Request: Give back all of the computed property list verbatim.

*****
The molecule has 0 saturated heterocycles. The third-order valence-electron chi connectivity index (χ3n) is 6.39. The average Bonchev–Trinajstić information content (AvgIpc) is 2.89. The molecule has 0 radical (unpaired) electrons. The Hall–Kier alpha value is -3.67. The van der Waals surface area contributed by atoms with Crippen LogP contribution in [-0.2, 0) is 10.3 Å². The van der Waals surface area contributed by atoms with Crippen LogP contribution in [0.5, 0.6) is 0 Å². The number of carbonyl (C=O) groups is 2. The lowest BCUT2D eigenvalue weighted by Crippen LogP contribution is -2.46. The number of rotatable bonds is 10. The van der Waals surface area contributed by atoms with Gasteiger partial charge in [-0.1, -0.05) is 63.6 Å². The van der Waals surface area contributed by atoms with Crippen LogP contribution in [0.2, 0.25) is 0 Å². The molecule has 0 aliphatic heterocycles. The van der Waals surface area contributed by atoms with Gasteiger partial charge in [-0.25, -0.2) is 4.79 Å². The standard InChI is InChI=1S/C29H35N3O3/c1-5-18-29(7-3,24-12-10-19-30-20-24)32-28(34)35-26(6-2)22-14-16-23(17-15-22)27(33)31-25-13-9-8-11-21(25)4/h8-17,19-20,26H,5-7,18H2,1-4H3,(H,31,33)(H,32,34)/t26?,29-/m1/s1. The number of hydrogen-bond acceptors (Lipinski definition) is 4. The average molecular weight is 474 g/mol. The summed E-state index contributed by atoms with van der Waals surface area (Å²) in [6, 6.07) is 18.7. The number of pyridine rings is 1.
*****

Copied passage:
The molecule has 0 saturated heterocycles. The third-order valence-electron chi connectivity index (χ3n) is 6.39. The average Bonchev–Trinajstić information content (AvgIpc) is 2.89. The molecule has 0 radical (unpaired) electrons. The Hall–Kier alpha value is -3.67. The van der Waals surface area contributed by atoms with Crippen LogP contribution in [-0.2, 0) is 10.3 Å². The van der Waals surface area contributed by atoms with Crippen LogP contribution in [0.5, 0.6) is 0 Å². The number of carbonyl (C=O) groups is 2. The lowest BCUT2D eigenvalue weighted by Crippen LogP contribution is -2.46. The number of rotatable bonds is 10. The van der Waals surface area contributed by atoms with Gasteiger partial charge in [-0.1, -0.05) is 63.6 Å². The van der Waals surface area contributed by atoms with Crippen LogP contribution in [0.2, 0.25) is 0 Å². The molecule has 0 aliphatic heterocycles. The van der Waals surface area contributed by atoms with Gasteiger partial charge in [-0.25, -0.2) is 4.79 Å². The standard InChI is InChI=1S/C29H35N3O3/c1-5-18-29(7-3,24-12-10-19-30-20-24)32-28(34)35-26(6-2)22-14-16-23(17-15-22)27(33)31-25-13-9-8-11-21(25)4/h8-17,19-20,26H,5-7,18H2,1-4H3,(H,31,33)(H,32,34)/t26?,29-/m1/s1. The number of hydrogen-bond acceptors (Lipinski definition) is 4. The average molecular weight is 474 g/mol. The summed E-state index contributed by atoms with van der Waals surface area (Å²) in [6, 6.07) is 18.7. The number of pyridine rings is 1.